the banking sector

of 38/38
The Banking Sector in India The Banking sector in India has always been one of the most preferred avenues of employment. In the current decade, this has emerged as a resurgent sector in the Indian economy. As per the McKinsey report ‘India Banking 2010’, the banking sector index has grown at a compounded annual rate of over 51 per cent since the year 2001, as compared to a 27 per cent growth in the market index during the same period. It is projected that the sector has the potential to account for over 7.7 per cent of GDP with over Rs.7,500 billion in market cap, and to provide over 1.5 million jobs. Today, banks have diversified their activities and are getting into new products and services that include opportunities in credit cards, consumer finance, wealth management, life and general insurance, investment banking, mutual funds, pension fund regulation, stock broking services, custodian services, private equity, etc. Further, most of the leading Indian banks are going global, setting up offices in foreign countries, by themselves or through their subsidiaries.

Post on 29-Jan-2015




3 download

Embed Size (px)




  • 1. The Banking Sector in India The Banking sector in India has always been one of the most preferred avenues of employment. In the current decade, this has emerged as a resurgent sector in the Indian economy. As per the McKinsey report India Banking 2010, the banking sector index has grown at a compounded annual rate of over 51 per cent since the year 2001, as compared to a 27 per cent growth in the market index during the same period. It is projected that the sector has the potential to account for over 7.7 per cent of GDP with over Rs.7,500 billion in market cap, and to provide over 1.5 million jobs. Today, banks have diversified their activities and are getting into new products and services that include opportunities in credit cards, consumer finance, wealth management, life and general insurance, investment banking, mutual funds, pension fund regulation, stock broking services, custodian services, private equity, etc. Further, most of the leading Indian banks are going global, setting up offices in foreign countries, by themselves or through their subsidiaries.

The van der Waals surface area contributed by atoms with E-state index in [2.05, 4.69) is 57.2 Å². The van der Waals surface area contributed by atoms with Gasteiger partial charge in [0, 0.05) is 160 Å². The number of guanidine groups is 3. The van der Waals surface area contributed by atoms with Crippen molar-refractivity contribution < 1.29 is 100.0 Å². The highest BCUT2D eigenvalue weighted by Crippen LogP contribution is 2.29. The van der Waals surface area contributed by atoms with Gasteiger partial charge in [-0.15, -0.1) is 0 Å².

2. CHAPTER V PROGRESS OF THE BANKING SECTOR IN INDIA AND THE UNION TERRITORY OF PONDICHERRY. 5,l Introduction Banks constitute an important segment in financial arena of all countries whether developed or developing or underdeveloped. Economic development of every country depends upon financial sector particularly commercial banks. In fact economic development and financial infrastructure go hand in hand. From time immemorial, the conventional banker, an indispensable pillar of Indian society, giving and taking of credit in one form or another, must have existed as earlier as the Vedic period. Money lending was one of the recognised occupations under Manu's laws' . The history of modem Indian banking2 goes back to 1683 when the first Indian Bank was established on western lines in Madras. The establishment of the Bank of Calcutta in 1806 marked the beginning of the modern banking era in India. Two more Presidential Banks, namely, Bank of Bombay and Bank of Madras were set up in 1840 and 1843 respectively. With the launching of Swadeshi movement in 1905, there were outbursts of banking activities. Many banks like Bank of Burma (1904), Bank of India (1 906), Canara Bank (1 906), Bank of Rangoon (1 906), Indian Specie Bank (1 906), 1 N.K. Thingalaya, "Manu, Chanakya and the Rate of Interest", Pigmy Economic Review, Vol. 36, Aug - Oct, 1994, pp. 1-5.. 'c. Kugumakara Hebbar, "Growth of Banking in India Before Independence", Pigmy Econgmic Review, August 1 9 89, pp .3 -4. Indian Bank (1 9061, Bank of Baroda (1 908) and Central Bank ( 191 1 ) had their operation with a paid up capital of Rupees Five lakhs and above. But the present Indian banking system had developed considerably since 1935. RBI has started its operation in 1935 3. through an Act. A critical review of the growth of banking in India in the pre- independence period reveals that the banking system had neither a definite shape nor policy except the creation of RBI in 1935. With the enactment of the Banking Companies Act in 1949, the Indiaii banking system had undergone substantial changes structurally, geographically and functionally. Banking in India broadly falls under two categories: (a) Commercial banks and (b) Co-operative banks. Commercial banks are the major players as far as industry and trade sectors are concerned whereas co-operative banks cater to the needs of rural economy particularly agriculture sector. Commercial banks fall under two distinct categories, namely, Scheduled commercial banks and non-scheduled Commercial banks. Scheduled commercial banks means the banks which are listed in the Second Schedule of RBI Act, 1934. Under section 42 (1) of the Act, scheduled commercial banks are expected to maintain cash balance to a minimum of three per cent of their net demand and time liabilities, The cash reserve ratio is subject to upward / downward revision by RBI. The scheduled commercial banks enjoy certain special privileges like availing financial assistance under section 17 of the RBI Act. Non-scheduled Commercial banks are not listed and they do not have any large network. As of now only, one non- scheduled bank is functioning in India as compared to 16 nos on the eve of bank nationalisation. 5.2 Progress of Banking in India The progress of Commercial banking in India can be categorised under the following four distinct phases: Phase I ( 1 860-1 946 ); Phase I1 (1 947-1968 ); Phase 111 (1969-1 990); Phase IV (1991- till date). 5.2.1 Progress of Banking - Phase I (1860 - 1946) With the advent of British rule in India, the business of the indigenous bankers had declined. The banks on western model have come into existence. Financial 4. transactions were handled by them. It was only in 1850's, the British bank actually reached India. The first western type thrift institution introduced in India was the Savings department of the Presidency Bank which, opened in the 1840's and was followed in 1870 by District Savings Bank operated by the treasury and in 1882 by the Postal Saving system. In 1900, the Postal savings system was the only such institution left in the field besides the indigenous private institutions like chit funds, nidhis. Life Insurance was still in the early stage of development at the beginning of World War I and substantial part of this business was done by the British people rather than by the Indian banks. The Central bank in India came into existence on First April , 1935 The bank was organised as a Joint Stock Company whose shares were held privately. This bank had two major departments, namely, System department and Badsing department. The RBI was the largest financial institution in India with about one-third of the assets of all financial institutions. The Imperial Bank which came next was privately owned joint stock campany with all its stock owned by the British ancestors living in India. Since the Government deposits were transferred to RBI after 1935, the Imperial Bank came to rely increasingly on private deposits. About 95 per cent of the total funds of Imperial Bank in 1946 came only through private funds, 5.2.2 Progress of Banking - Phase I1 (1947-1968) The structure of the Indian banking till 1947 was not backed by adequate control or directive measures. The Banking Regulation Act. 1949 provided the much needed framework for proper supervision under RBI. 011 the Boards of directors of PSB, there was a nominee represented from RBI and Government of India. This period witnessed the disappearance of many smaller banks due to tight inspection by RBI. Bigger banks' growth was facilitated by winding of business by smaller ones. This period witnessed consolidation and growth of larger banks. There were attempts at 5. correcting the regional maldistribution in branch network, which was marked by heavy concentration of branches at larger urban centres. Through effective branch licensing policy, many banks were opened in rural unbanked centres. This period witnessed the nationalisation of Imperial Bank, now called as the SBI and its Associate banks in 1955. Between 1955 and 1968, the SBI and its Associates opened many branches. About 80 per cent of 1608 branches opened by SBI and its Associates during 1955 - 1968 were at rural and semi-urban centres. The growth of bank branches during this period can be seen in Table 5.1 Table 5.1: PROGRESS OF BANKING IN INDIA, 1951 - 1968 S1, State Bank of Scheduled Non-Scheduled No. Year India and its Commercial Commercial Total Associates Banks Banks 3. 1968 3379 5104 207 8690 Source: R. Srinivasan, Priority Sector lend in^ - A Study o f Indian Experience, HimalayaPublishing House, Bombay 1995, p.6. Though there were welcome signs in increasing more number of bank branches and intensive banking network, in the absence of policy compulsion. large private sector banks controlled by a few big industrial business houses failed to meet the requirements of small borrowers in agriculture. activities allied to agriculture, trade. small scale industries, transport operations. Between 196 1-7 1. the number of borrowal accounts had come down. Flow of credit to industrial sector was greater whereas agricultural sector was languishing for want of funds. Official recognition of the need to have a closer look at the functioning of the Commercial banking system has necessitated the Social Control of banks in 1968 by the NCC. The first meeting of the NCC in March, 1968 discussed and generally agreed on matters like deposit mobilisation and deployment of credit to the targeted groups in the form of PSL with 6. special reference to agricultural sector. 5.2.3 Progress of Banking - Phase 111 (1969-1990) The nationalisation of 14 Commercial banks in July, 1969 was the culmination of Social control of banks in 1968. The development of Commercial banking in India after the introduction of social control and nationalisation of major banks has certain unique characteristics. The class banking has become mass banking trying to realise the socially oriented objectives stipulated for the banking system under the policy directives of the Government that promote growth with social justice. The following were the major objectives of bank nationalisation: a) to promote social and economic objectives of State policy by effective execution of plans and achieve the ideals of socialistic pattern o f society; b) to remove the control by a few so as to make contribution of adequate credit for agricultural and small industries and exports: c) to give professional bent to bank management; d) to encourage new class of entrepreneurs; and e) to provide adequate training and reasonable service to the bank staff. In April 1980, SIX more commercial banks were nationalised mak~ng the T total nationalised PSB to 20. Another milestone in the progress of the banking sector was the setting up of W s . In July, 1975, the working group under the chairmanship of Narasimham had recommended the setting up of RRBs as fullfledged scheduled banks for mobilising savings and deploying credit in rural areas. These RRBs were sponsored by Commercial banks. At the end of March, 1998 there were 196 IiRBs operating in the country. The banking sector has been made to serve the national economy as a catalytic agent. It was felt that nationalisation was very essential to mob~lise the deposits 7. on a massive scale and sustain employment and to secure a more equitable distribution of credit throughout the country. After the introduction of LBS, nationalised banks have been identified in different selected districts of the country to prepare a blueprint for the development of the respective districts. The designated bank in each district known as "Lead Bank" prepares DCP and ACP. Thus the banking system has been made as an i n s m e n t towards realising the social objectives from its earlier profit oriented approach. Thrust was made towards PSL afker nationalisation. The PSL known as directed credit programme has become an active mechanism and instrument in transforming the neglected segments. Agriculture and allied activities, small scale and cottage industries. small road and water transport operators. retail traders were articulated under PSL. RBI has stipulated that 40 per cent of net hank credit should flow towards priority sector. Weaker sections are taken care of under the Prime Minister's 20-Point Programme announced first in 1975, revised in 1982 and modified in 1986. Thrust was made by Government of India to earmark adequate outlay by banks in implementing the 20-Point Programme after having detailed consultations with RBI. DRI Scheme was introduced to ameliorate the poverty-stricken masses in rural and urban areas to avail bank credit at four per cent concessional bank interest. Minority welfare is also taken care by commercial banks after bank nationalisation. Many of bank branches were opened in the hitherto neglected rural and semi-urban areas. The norms for opening bank branches in different areas are as follows3: i. Rural group includes all centres with a population of less than 10,000. ii. Semi-urban group includes centres with a population of 10,000 to One I&. iii* Urban group includes centres with population of One lakh to 10 lakhs. iv. Metropolitan group includes centres with population of 10 lakhs and more. NABARD was set up on 12.07.1982 for supporting and promoting agriculture and rural development and to provide short-term, medium term and long 8. term credit to state Co-operative banks, RRBs and commercial banks. Refinancing facility is made available for n o n - f m projects also by NABARD. The Industrial Development Bank of India (IDBI) was set up in 1964 to serve as an Apex institution for Term finance for industries in India. Besides, it also plans, promotes and develops industries, undertakes market investments and serves as a techno-economic agency for 3~eserve Bank of India, Banbin? Statistics 1972-95 - Basic Statistical Returns, Bombay, 1998,ppl-2. the development of industries. To take care of the small industries on a sound footing a subsidiary organisation of IDBI. namelj.SIDB1 was set up. Other specialised financial institutions with Government patronage have come into existence during this phase. This phase had witnessed the growth of financial assets in leaps and bounds. More bank branches were opened. There was an abnormal growth of deposits and advances particularly to the priority sectors. The diversification of financial assets had also taken place in the form of diversified portfolio investment in mutual funds, shares, debentures and equities. Stock markets had witnessed many changes and many new investors from different strata entered into stock markets. 5.2.4 Progress of Banking - Phase IV (1991 - Till Date) The advent of Narasimharn Committee on financial sector reforms introduced sweeping changes in the financial sector particularly in the functioning of cornrnercial banks with regard to portfolio management and flow of credit to the target group under PSL. The Narashimham Committee had recommended that directed credit should be phased out to 10 per cent from the stipulated 40 per cent grad~~ally. This is in tune with the World Bank suggestions and also due to the integration of Indian economy into global network. Thanks to this development in financial sector, non-viable bank branches mostly in rural areas were either merged with existing viable bank branches or closed down. This period has been witnessing many irregularities and malpractices in 9. various public sector and private banks thereby warranting the necessary corrective action on the part of the RBI. The issue of Non performing assets has assumed importance due to non-grounding of assets by beneficiaries. The process of financial sector reforms initiated in 1991-92 is pursued with vigour and determination to improve the competitiveness, operational efficiency and transparency of the financial sector. The financial reforms touched a number of areas - monetary and credit policy issues relating to reserve requirements. interest rates, refinancing facilities and indirect monetary control via the securities market and matters relating to strengthening and consolidation of banks, the prescription of prudential norms relating to asset classification and income recognition, adequate provisioning for bad and doubtful assets. introduction of a capital to risk-weighted assets ratio system for banks (including foreign banks) and establishment of a strong supervisory system. All of these are expected to bring about a significant improvement in the f~~nctioning of the banking system. One of the problems faced by banks is the low rate of loan recoveries. This has a bearing on the accounting standards as well as on current operations of banks. It is in this context that the 'Recovery of Debts Due to Banks and Financial Institutions Bill, 1993' was passed in August 1993 which facilitated the establishment of Debt Recovery Tribunals for expeditious adjudication and recovery of debts due to banks and financial institutions. The provisions of this Act shall not apply where the amount of debt due to any bank or financial institution or to a consortium of banks or financial institutions is less than Rs, 10 lakh or such amount, being not less than Rupees One lakh, as the Central Government may, by notification specify. These tribunals will expeditiously deal with applications made by bankslfinancial institutions and endeavor to dispose of such applications within six months from the date of receipt of such applications. This period witnessed the widening gap between the deposits and credit and thereby gradual reduction in CDR eventually affecting the flow of credit towards PSL. The trend and progress of 10. commercial banks on the basis of certain relevant crucial indicators during the tbird and fourth phases are given below: t d 'teqrunyy ~ 6 6 ~ veyy '92 IOA 'swwatl IWsQels=lseg ~ N Q S ~ ~ w B B PIP xuw arvasatl (31 z I -- dd ~WRN '9661 ww ---- sz jon swwau )w~sqrq~ 3rseg- s3gsqwS wryuag apu, lo yueg ahlasaa [ql E 1 dd 'IeqtunyJ 'swn)aH I ~ Q S Q Q S ~ I S W - S ~ - Z L ~ L ' q n l ~ W W E ~ 6mpul~o wea a~asati [el m n o ~ C 9'2 L LE 0 % 9 8E Z 1P 0 % O K LLC Z L E 6!X 09E LZE 9 16 E 62 ,orleu wsodaa lua~safiul pi s ES I ss 985 L S 9 i.s E 9s PSS 909 ~ 0 9 E O ~ 9 ~ 9 ~ 9 9 1 EL s u o~ea11sodaa~par3 EC ( VN 8t.E Z81F LEE S 9E P PE 1LE LLE LOP 9ZP 18E 606 b PZ 0 PI (lua syuea )e~~aunuo=l palnpaps 101 ' I r l p m iwol UI mumpv lopas huoud 40 aJeus 21 VN a 6 9 L6W 6FLCS 8lELP ZLSW L6PIP 99086 EOE91 9G69 1061 POS (a.lOJ3 SU) J O W @OUd 01 SaOUeAPV ,swag leaawm3 palnpaw c I VN 1 US 9 05 L LS L OI; P 0s S6P 1 % 98P SSP S % FEE I. OZ 9 91 .MUJOXU( leUOqEN p afjelUC0 ad SE QlUEg lewwurw pa~npaws 40 w s d a oc F ffi 96L 889 OZ9 PZIi 6t4 Z6E trEE 062 SSZ EPC '36 P9 99 E9LL 6Zf L M L ELL 6F8S ESLS L6S6 OK6 9806 8998 SPL8 Z9E8 OB6CL 99LEL L9SE1 1HXL 068CL 59PLl gL82E QLGZE %61E POOEt GZFSE 68ESE 9lZW @%9 9ZOE9 L9CZ9 60819 69119 PZE ZP08 56% I. I. 11. ZSL6S 16LW ZOZOE LEECL 688L LEOS 6E6E C Z Z E P P 96 t 96 1 96 C 961 961 96 1 162 162 16Z ZLZ ZLZ ZLZ WE 66Z E67. P8Z 9LZ 9LZ (9 b) (GC) (trl (ELI (z1.1 Ibr) 8661 166L 966 1 G66 C % 6 C 561 "w "wi JW J ert lew en Jew 2661 (or) 9LZ ZLZ 96) P Jew 1561 0 9LZ ZLZ 12. 961 P 96 P 1 PLZ OLZ LPZ FPZ 191 P l3m-n the above figures, we can deduce that the number of commercial banks have gone up to 300 in March 1998 as against 89 numbers in 1969. The increase in the number of Commercial banks was mainly due to the increase in W s . The fact to be observed during 1969 to 1998 is that non-scheduled Commercial banks have come down from 16 to one during the same period. Number of bank offices in India has gone up from 8262 in 1969 to 64218 in March '98. There was 7.77 time increase in the growth of bank offices over the last 29 years. Rural branches have increased to 32878 in 1998 from a mere 1833 in 1969 indicating 17.94 times increase. Semi-urban branches have gone up to 13980 from 3342 for the same period, indicating an increase of 4.18 times. There was 6.06 times increase in urban branches from 1584 in 1969 to 9597 in March 1998. An increase of 5.17 times has been noticed in expanding bank branches in metropolitan areas, from 1503 numbers to 7763 numbers for the same period. Opening of more number of branches in rural areas has facilitated intensive banking network and thereby bringing bank to the door steps of the depositors and the loanee. 64000 population had a bank branch in 1969. Due to intensive branch licensing policy of RBI 13. particularly in rural and semi-urban areas, population per bank branch has come down to 15000 in 1998. This means that the gap has been narrowed down to the minimum and close rapport has been established between the banks and the people, Deposits by scheduled commercial banks have grown to a considerable extent from a mere Rs.4646 crores in 1969 to Rs,605410 crores in 1998 denoting, an increase of 130.31 times. The credit of scheduled commercial banks has gone to the extent of Rs.324079 crores in 1998 from Rs.3599 crores in 1969 indicating an increase of 90.04 times. The deposits of commercial banks as a percentage to national income has increased fiam 15.5 per cent in 1969 to 50.1 per cent in 1997. This shows the important role played by commercial banks in determining the national income of the Iiidian economy. This also establishes the fact that major part of the development of Indian economy depends upon the banking sector. Mopping up of large chunk of deposits was mainly possible due to large network of branch expansion p~icularly in rural areas. The share of priority sector advances to the total credit portfolio has moved from a mere Rs.504 crores in 1969 to Rs.93807 crores in March 1997 indicating an increase of 186.13 times. The priority sector advances have gone up from 14 per cent in 1969 to 34.8 per cent in 1997. The stipulated target of 40 per cent was achieved and even exceeded in 1989. Since 1991, the share has come down and reached a level of 34.8 per cent in March., 1997. The reason for such a deceleration in growth of priority sector advances may partly be attributed to reduction in number of bank branches in rural areas from a maximum of 35389 in March, 93 to 3291 8 in March, 97. This might have a direct bearing on the flow of credit to agriculture and allied activities besides non-farm activities. Per capita deposit of commercial banks has increased from Rs.88 in 1969 to Rs.6270 in 1998. Per capita credit has increased from Rs.68 to Rs.3356 for the same period. This period has also witnessed the decline in CDR from 77.5 per cent in 1969 to 14. 53.5 per cent in 1998. The Investment Deposit Ratio (IDR) has gone up moderately from 29.3 per cent to 36.1 per cent in 1997. The progress of banking Sector in India was on a very positive trend despite shortcomings in the nineties mainly in the social arena due to implementation of structural reforms in financial sector. 5.3 Lead Bank Scheme - Rationale and Methodology While discussing progress of banks, a prominent place should also be given for the Lead Bank scheme which is an innovative and development oriented Indian economy based on 'Area Approach' - 96 evolved by a study group. This study group constituted by NCC made a detailed analysis for setting up an appropriate organisational framework for implementing various social objectives set before the country. The Committee report known as Gadgil Committee Report had suggested that banks should adopt area approach and recommended allotment of districts to different commercial banks to take lead role and act as consortium leader. This was mainly intended to the main task of identifying the territorial and functional credit gaps and of making recommendations for the extensive and adequate institutional credit on reasonable terms to neglected sectors and areas. The purpose of nationalisation of 14 Commercial bailks in July, 1969 was to make available the adequate flow of institutional credit to the economy in general and the rural areas and the weaker sections in particular, After nationalisastion of banks, the RBI had appointed a Committee of Bankers under the Chairmanship of Nariman to evolve a co-ordinated programme for setting up of adequate banking facilities in the unbanked and underbanked districts on the lines of the Gadgil study group. This Committee had submitted its report on 15' November 1969 recommending that banks should be allotted specific districts to take care of an integrated area approach relating to the particular district. The allotted bank for the specified district would act as a Nodal or 15. Lead Bank which would take a lead role in surveying the potentials available in the area. The LBS was endorsed by the Standing Committee of Bankers at the meeting held in the RBI on 12' December 1969. After giving a concrete shape to 'area approach', the LBS come into operation. Banks were designated as Lead Bank on the basis of : a) the size of the bank; b) the adequacy of its resources for handling the volume of work; c ) continuity of districts so that a cluster of each district could emerge; d) regional operation of banks and the desirability for each state to have more than one Lead Bank operating in the area and to the extent possible for each bank to operate in more than one State. Though the Lead Bank is treated as the custodian bank as far as a particular district is concerned, it does not mean that it has a monopoly of banking business in that district . It is expected to act as a consortium leader rather than as a big brother. The major functions of the LBS as spelt out by RBI are: i. surveying the lead districts on resources and potential for banking development, ii. surveying the number of industrial and commercial units and other establishments and farms which do not have banking accounts or depend mainly on money lenders and increasing their own resources by the creation of surpluses from the additional production financed by the banking system; iii. examining the facilities for marketing of agricultural and industrial production, storage and warehousing-spare and linking of credit with marketing; iv. surveying the facilities for the stocking of fertilizers and other agricultural inputs and repairing and servicing of equipment; 16. v. recruiting and traning the staff, which would offer advice to small borrowers and farmers in the priority sectors, covered by the proposed credit insurance schemes and follow-up and inspection of the end use loans; vi. assisting other primary lending agencies; and vii. maintaining contacts and liaison with Government and quasi-Government agencies. RBI has designed common formats to elicit information from all the designated Lead Banks on some basic statistical information pertaining to the allotted district(s). In order to monitor the implementation of LBS effectively. as per the guidelines and directions of RBI, each Lead Bank constituted district forum. Lead Banks are expected to enter into a meaningful business with the cornnlercial banks, RRBs, co- operative institutions and relevant developmental departments through an established forum called as DCC with the following objectives. a) to evolve methods for exchanging information between banks about intending borrowers and lending to priority sectors in the districts. b) to identify bankable schemes arnong those furnished by the Govt. and on its own and work-out suitable schemes to finance them and c) to serve as a clearing house for discussing problems arising out of financing priority sectors. The DCC has the following functions : a) to examine whether the credit supplied by the cormnercial banks and co- operatives is adequate from the point of view of the borrowers. 17. b) to discuss as to how the small loans to the socially and economically weaker sections can be efficiently disbursed. c) to find out the measure for avoiding the danger of multiple or double financing. d) to discuss how the State agencies and banks can help the small scale industries to prepare their schemes to increase the production. e) to evolve methods for ensuring better co-ordination between commercial and co- operative banks in exchanging credit information and f) to assess tht: b-g potentials of the district periodically The DCC was formed at the district level covering all the 338 districts in initially. The District Collector or the District Magistrate used to preside over these meetings by convention built up by the bankers. There was no Government order directing the district authorities to preside over these meetings. In order to discuss the problems identified focussed at the DCC, a State level forum was constituted in 1976 at the instance of Government of India. The State Level Bankers' Committee thus came into existence at the State for bringing about better co-ordination among the banks by making all the banks as members of this committee. Banks having large network of bank branches and handling a fairly large volume of banking business in the State was designated as convenor of this Committee. Besides, Regional Consultative Committee (RCC) was set-up at each region grouping all the contiguous States/Union Territories. The States of Tamil Nadu, Kerala, Karnataka, Andhra Pradesh and Union Territories of Pondicherry and 18. Lakshadweep constitute the Southern Regional Consultative Committee. Through this forum, dialogue and exchange of ideas are established between the Union Finance Minister, RBI and Chairman of various public sector banks on the one hand and Chief Ministers / Finance Ministers of various States and Union Territories on the other hand, for better implementation of banking schemes including the LBS for balanced regional development. As at the end of December, 1989 lead districts under LBS have increased to 444 from 338. SBI and its Associates, all Public Sector Banks and one Private Sector Bank were allotted lead districts. By March 1999 567 districts have been covered under the LBS in the country as shown in Table 5.3. Table 5.3: DISTRICTS ALLOCATED TO COMMERCIAL RANKS UNDER LEAD BANKS SCHEME - ALL INDIA. Sl. Number of Number of Number of No. Name of the Lead Bank Lead Districts Lead Districts Lead Districts originally in 1989 in 1999 Public Sector Banks 1. State Bank of India and its Associates 2. Allahabad Bank 3. Andhra Bank 4. Bank of Baroda 5 . Bank of India 6. Bank of Maharashtra 7. Canara Bank 19. 8. Central Bank of India 9. Corporation Bank 10. Dena Bank 1 1. Indian Bank 12. Indian Overseas Bank 13. New Bank of India 14. Oriental Bank of Commerce 1 5. Punj ab National Bank 1 6. Punj ab and Sind Bank 17. Syndicate Bank 1 8. Union Bank of India 19, United Bank of India 20. United Commerical Bank 21. Vijaya Bank Sub-Total Private Sector Bank 1 . Jammu & Kashmir Bank Ltd 2. Bank of Rajasthan Grand Total *Since merged with Punjab National Bank. Source: [a] Reserve Bank of India Bulletin, Bombay January 1970, [b] Sfivasan, Priority Sector Lending - A study o f Indian Experience, HimaIayrm Publishing House, 1995, Bombay, pp.34-37. [c] Eyed on Reserve Bank of India Sources, Chennai, 1999. It was found that even with the implementation of various welfare schemes by the Government and also with the large dispensation of credit by the 20. ~ommercial banks under LBS, majority of the rural population could not cross the poverty line and were still living a hand to mouth existence. To find out the reasons for this state of affairs, RBI advised the top Executives of PSB in 1987 to conduct on the spot survey of villages in 88 districts of 21 states. Survey was carried out by the top Executives themselves. The Report submitted by them revealed the following defficiencies: I . even though large credits were dispensed by banks, the dispensation was sporadic and many pockets of the rural area were left uncovered by banks, 2. the inflow of credit in rural areas did not show a corresponding increase in productivity, 3, the implementation of various Governlent schemes lacked motivation. 5.3.1 Service Area Credit Plan (SACP) The RBI organised a seminar in 1988 in which the top Executives of all the Public Sector Banks participated and was presided over by the Minister of State for Finance. An Action Plan was evolved in the seminar to remove the deficiencies found in the lending system of the banks and to have a proper flow of credit for the entire ma1 population on an objective and realistic basis. It was decided in the seminar, a cluster of villages would be allotted to each bank. The villages allotted would be called the Service Area of that particular bank branch, wherein it would be lending exclusively and extensively. The needs of each one of the village people would be looked after and a village credit plan based on the needs of the people, the resources of the bank would be prepared which would have a direct impact on the lives of the rural poor and would also achieve the goal of the Government of India namely eradication of rural poverty. Thus the concept of Service Area Credit Plan (SACP) under I.BS has been evolved. Government of India has approved this and the SACP has become operational from 01.04. 1989. The service area concept involves the following five major operational 21. aspects: a) identification and allocation of Service Area for each bank branch; b) survey of villages in the Service Area for assessing the potential for lending activities and identification of beneficiaries for assistance: c) Preparation of Credit Plan on an annual basis for the Service Area by each branch; d) Co-ordination between credit institutions on the one hand and field level development agencies on the other hand for effective implementation of Credit Plans and ; e) System of continuous monitoring of progress in the implementation of the plans. The villages have been allocated to all the commercial banks by a committee comprising of: i) Lead District Officer of the RBI as leader, ii) Lead Bank Officer as Convenor, iii) Officer from NABARD as member. Under Service Area Approach, the methodology of planning itself has been changed from district level to village level. Previously the ACP was prepared at the district level by the Lead Bank and the bank branches operating were to implement the Plan. Now under Service Area Approach, the planning starts at the grassroot level. The branch managers themselves prepare the village plan after undertaking a detailed study of their command area and taking into account the potential available in the villages for various activities. Before preparing the Service Area plan by the branch manager. the Potential Linked Credit Plan (PLCP) prepared by NABARD is also taken into account. After which the village level plans are approved by Block Level Bankers' Committee (BLBC) and then the DCP is prepared by Lead Bank. This grassroot level planning 22. enables proper allocation of funds to various activities based on the needs of the villages. This will enable a proper and even growth under all sectors particularly under the priority sector. 5.4 Progress of Banking in the Union Territory of Pondicherry The IIiary4 of Anandaranga Pillai provides some clues about the system of banking in 18" century Pondicherry. During the French regime, sowcars were the professional money lenders in the Union Territory of Pondicherry, Some money lenders used to charge 18 to 36 per cent rate of interest. There was also a practice of charging around 100 to 120 per cent of interest per annum by some unscrupulous money lenders. French Government had setup Ment do I Dioto a bank like pawn ofice in 1827 to overcome the practice of charging higher rate of interest by money lenders. The Institution had provided credit assistance at an eight per cent rate of interest to the needy population particularly to small scale agriculturists. The point to be observed here is that even before the introduction of the concept of PSL in Indian Soil on a preferential scale, the French Government had realised it 142 years back itself for the need to provide credit assistance to the small scale agriculturist at eight per cent which is well below the priority sector rate of interest of 10 to 12.5 per cent charged now. The first and the foremost Commercial bank branch on the modem line of today, namely, ranci cis Cynil Antony (Ed), &d., pp.637-647. Indo-China Bank was set up in Pondicherry in 1875 by a Presidential decree which had dealt all kinds of banking operations. Indian based banks had opened their branches in 1948. The first Indian based bank to have opened the bank branch in Pondicherry was United Commercial bank and then the Indian Overseas bank had come up. State Bank of India had set up a pay office in 1954 and a full fledged bank branch in 1955, Indian Bank had opened its first branch in Pondicherry in 1958. Thus four Commercial banks were in operation on the eve of defacto merger of Pondicherry with the Union of India. 23. The Union Territory of Pondicherry has been witnessing a phenomenal growth of banking activities since bank nationalisation in 1969, thanks to the growing commercial activities in this important Indo-French centre. In 1961, there were 4 bank branches with a deposit of Rs.269 lakhs and an advance of Rs.260 lakhs. The CDR was as high as 96.65 percentage. In 1969, that is, on the eve of nationalisation of banks, ol~ly 12 bank branches were in operation with a deposit of Rs. 552 lakhs and an advance of Rs. 480 lakhs. Since nationalisation, phenomenal banking growth has taken place. By March 1998~, 78 bank branches, that is, 58 in Pondicherry, 13 in Karaikal, 5 in Mahe and 2 branches in Yanam are fbnctioning. The progress of the banking seen at the all India level was reflected in the Union Territory of Pondicherry also. The indicators of progress of banking are also shown in Table 5.4. 'lndian- Bank (Lead Bank), Agenda Notes for 59" State Level Bankers' ~ o d t t e e , Meeting, Pondicherry, August 1999. L d h ePQw E z c It may be seen from the Table 5.4 that the Union Territory of Pondichenj had got 12 branches only in 1969 and this has gone up to 26 in 1974. 44 in 1979, 59 in 1983 and 70 in 1989. The seventies and eighties have brought many bank branches to the Union Territory, thanks to bank nationalisation. 78 bank branches have come into operation by March 1998. The amount of deposits rnobilised till March 1998 was Rs.967 crores. The credit advanced for the same period was Rs.347 crores which works out to a CDR of 35.90 per cent as against the all India average of 53.5 per cent. Pondicherry has emerged as one of the top 100 major centres according to size of deposits and credit as of March 1999. As per ranking, it occupies 81th place in deposit mobilisation and 88" place in credit availment. Despite all these positive developments. 24. a disturbing trend observed is that the CDR has been declining steadily since 199 1 in this Territory. This is detrimental to the economic development of the Union Territory of Pondicherry. Though declining CDR is an all India phenomenon, the trend noticed in the Union Territory of Pondicherry is more alarming which needs immediate corrective measures on the part of commercial banks and RBI. This Territory had witnessed more than the prescribed flow of priority sector credit throughout eighties and the earlier part o f nineties. The advances towards priority sector has been declining since 1994 due to poor deployment of credit to various segments in Pondicherry economy despite the implementation of LBS in the Union Territory of Pondicherry as can be seen from the succeeding chapters. The Banking sector in India has always been one of the most preferred destinations for employment. In this decade, this sector has emerged as a sunrise sector in the Indian economy. Banking sector index has grown at a compounded annual rate of over 51 per cent since the year 2001.The Banking Industry is recruiting in a big way. In the next five years , banks will have to recruit almost 7.5 lakh people . Now, banks have diversified their activities and getting into new products and services that include opportunities in credit cards, consumer finance, wealth management, life and general insurance, investment banking, mutual funds, pension fund regulation, stock broking services, custodian services and private equity etc. Further, most of the leading Indian banks are going global, setting up offices in foreign countries themselves or through their subsidiaries. The expansion of the banking sector and its convergence with the other financial sectors such as insurance,NBFCs and Capital markets,retirement of the existing 25. employees and financial inclusion have created more number of opportunities in the banking sector. Infrastructure, Risk Management, Banking and Financial Services, Management Information Systems and Customer Relations Management are a few areas where specialization is expected. INTRODUCTION A bank is an institution that deals in money and its substitutes and provides other financial services. Banks accept deposits and make loans or make an investment to derive a profit from the difference in the interest rates paid and charged, respectively. In India the banks are being segregated in different groups. Each group has their own benefits and limitations in operating in India. Each has their own dedicated target market. Few of them only work in rural sector while others in both rural as well as urban. Many even are only catering in cities. Some are of Indian origin and some are foreign players. Indias economy has been one of the stars of global economics in recent years. It has grown by more than 9% for three years running. The economy of India is as diverse as it is large, with a number of major sectors including manufacturing industries, agriculture, textiles and handicrafts, and services. Agriculture is a major component of the Indian economy, as over 66% of the Indian population earns its livelihood from this area. Banking sector is considered as a booming sector in Indian economy recently. Banking is a vital system for developing economy for the nation. However, Indian banking system and economy has been facing various challenges and problems which have discussed in other parts of project. INDIAN BANKING SYSTEM Without a sound and effective banking system in India it cannot have a healthy economy. The banking system of India should not only be hassle free but it should be able to meet new challenges posed by the technology and any other external and internal factors. For the past 26. three decades India's banking system has several outstanding achievements to its credit. The most striking is its extensive reach. It is no longer confined to only metropolitans or cosmopolitans in India. In fact, Indian banking system has reached even to the remote corners of the country.